Dunbeg is a little different to the other stone forts in that it is a promontory fort. It was built around the 8th or 9th centuries CE and was occupied again in the 10th and 11th centuries CE. It stands on a sheer cliff on the Dingle Peninsula. One of the key issues with it standing on a sheer cliff is that the fort is currently falling into the sea, as can be seen in several of the photos below. It also has extensive earthwork defences surrounding it. There was also probably settlement on the site before the building of the fort. Behind the earthworks and the drystone wall there is the clochain, or beehive hut. The life in the fort would have been centred on the two hearths inside the beehive. The main entrance is currently blocked due to instability, but you can see how it is structured in the photos below. Additionally there is a souterrain which runs from the inside to the outside of the fort. There was probably also more buildings originally but they may have been claimed by the coastal erosion.



Grianan Aillgh

The original hill fort in this position would have been built probably sometime around the 1st century CE, but it was the royal citadel of the Ui Neill family from the 5th to the 12th century. It stands in Donegal. There is also a burial mound nearby which dates to roughly 3000 BCE and this might have attracted the builders originally. The walls stand about 4.5m thick and about 5 m high, but there was fairly extensive rebuilding work in the 1870s. The fort is surrounded by three earthen banks and it is believed that the track that runs through them and up to the fort might be the remains of an ancient roadway.



Staigue stands in County Kerry and happened to be the first fort I saw and it remains one of the most impressive. Dating it is uncertain but it is probably from the early centuries CE. The walls are up to 5.5m high, 4m thick and 27.4m in diameter. The steps in the walls run in a distinctive X shape possibly to make it possible for people to pass each other running up and down. There are no surviving buildings inside the walls, but there are two small chambers contained in the walls which might have been for storage. There would have been houses inside; they just either weren’t built in stone or haven’t survived. The top of the walls command an impressive view of Kenmare bay and would have given the local chieftain ample warning of any attack or visit from the sea. The drystone walling here is particularly impressive and seems to be largely original.



These stone forts are only examples of the thousands in Ireland, though not all of them are in anywhere near as good condition. If you ever get the chance they are absolutely worth a visit.

For more information see: http://heritagecouncil.ie/unpublished_excavations/section13.html

References: http://www.theringofkerry.com/cahergal-leacanabuaile-forts




Site visits in 2015

All the photos are mine.


Easy to Evil Australian History Quiz.

This is how the quiz works.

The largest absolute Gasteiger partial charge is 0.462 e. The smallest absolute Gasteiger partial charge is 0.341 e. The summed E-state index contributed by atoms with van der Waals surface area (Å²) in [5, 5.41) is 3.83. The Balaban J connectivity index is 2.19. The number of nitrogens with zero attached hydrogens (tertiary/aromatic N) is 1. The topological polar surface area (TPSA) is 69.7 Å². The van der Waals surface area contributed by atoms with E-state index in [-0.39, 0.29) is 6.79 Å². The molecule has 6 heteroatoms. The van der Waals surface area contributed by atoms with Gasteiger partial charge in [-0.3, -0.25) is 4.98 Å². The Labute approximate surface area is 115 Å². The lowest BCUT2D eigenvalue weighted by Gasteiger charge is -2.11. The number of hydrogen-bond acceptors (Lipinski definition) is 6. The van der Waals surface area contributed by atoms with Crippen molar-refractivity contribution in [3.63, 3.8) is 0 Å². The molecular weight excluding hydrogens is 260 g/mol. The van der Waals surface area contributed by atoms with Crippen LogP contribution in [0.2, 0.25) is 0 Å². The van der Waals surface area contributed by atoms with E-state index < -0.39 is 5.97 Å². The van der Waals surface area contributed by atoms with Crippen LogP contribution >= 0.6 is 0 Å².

There are twelve questions.

There are three sections: easy, hard, evil.

There are four questions in each section.

You get the question then a photo and the the answer is below the photo.

Keep track of how you do because there is a scoring system at the end.

Enjoy 🙂


  1. What is the name of the market in Melbourne which is built on a graveyard on the corner of Victoria and Elizabeth street?IMG_1142

Answer: Queen Victoria Market. You get the point if you said Queen Vic, Vic or Victoria Market. For more information on the graveyard click here


2.  What is the southern most point of mainland Australia which is named after Thomas who was a friend of Matthew Flinders?

IMGP0304.JPGAnswer: Wilson’s Promontory



3. When was Federation in Australia?

PA0013 Answer: 1901 . The picture is Tom Robert’s painting of the opening of Australia’s first parliament in May 1901. For more information click here



4. What year was the Eureaka Stockade


Answer: 1854. The photo is of the flag of the Southern Cross.



5. Where did Australia’s parliament sit from 1901-1927?


Answer: Parliament House Melbourne. For more information on the fascinating building click here.



6. Where was the first shot fired by the British Empire in World War One ?

pn cheviot 1

Answer: Point Nepean in Victoria. For more information click here



7. What island did Captain James Cook name after he ‘discovered’ it on June 7th 1770?

IMGP3548.JPGAnswer: Magnetic Island.



8. What is the name of the beach Harold Holt drowned at and what year did he drown?

PN cheviot 2Answer: Cheviot Beach 1967. For more information click here.




9. What is the name of the boat that sank off the shipwreck coast in Victoria on the 1st of June 1878?

loch ard sunshneAnswer: The Loch Ard. The photo is of Loch Ard Gorge. For more information click here.


10.  What is the name of the man who named the Grampian Mountains in Western Victoria and mapped much of the district?

IMG_7551Answer: Major Thomas Mitchell. For more information click here. 



11. What is the name of the small Victorian town named after the man who was Governor of Victoria from 1926-1931?

IMGP2217.JPGAnswer: Somers. The photo is of Somers’ beach.


12. What is the name of the first lighthouse to be erected in South Australia?


Answer: Cape Willoughby Light House.



So that’s it. How did you do?

1-4: Well you’ve got some basics down pat. Good start.

5-8: Impressive. You know you stuff.

9-12: Incredible effort. You may know more than is sensible:)

12: If you got them all… Sure you didn’t write the quiz?


Hope you enjoyed it.


The photos are all mine apart from the Tom Roberts painting which can be found at http://www.aph.gov.au/Visit_Parliament/Parliament_House_Art_Collection/Tom_Roberts_Big_Picture and the Eureka Flag which can be found at http://www.artgalleryofballarat.com.au/exhibitions-and-events/collection/australian-collection/the-flag-of-the-southern-cross-(eureka-flag).aspx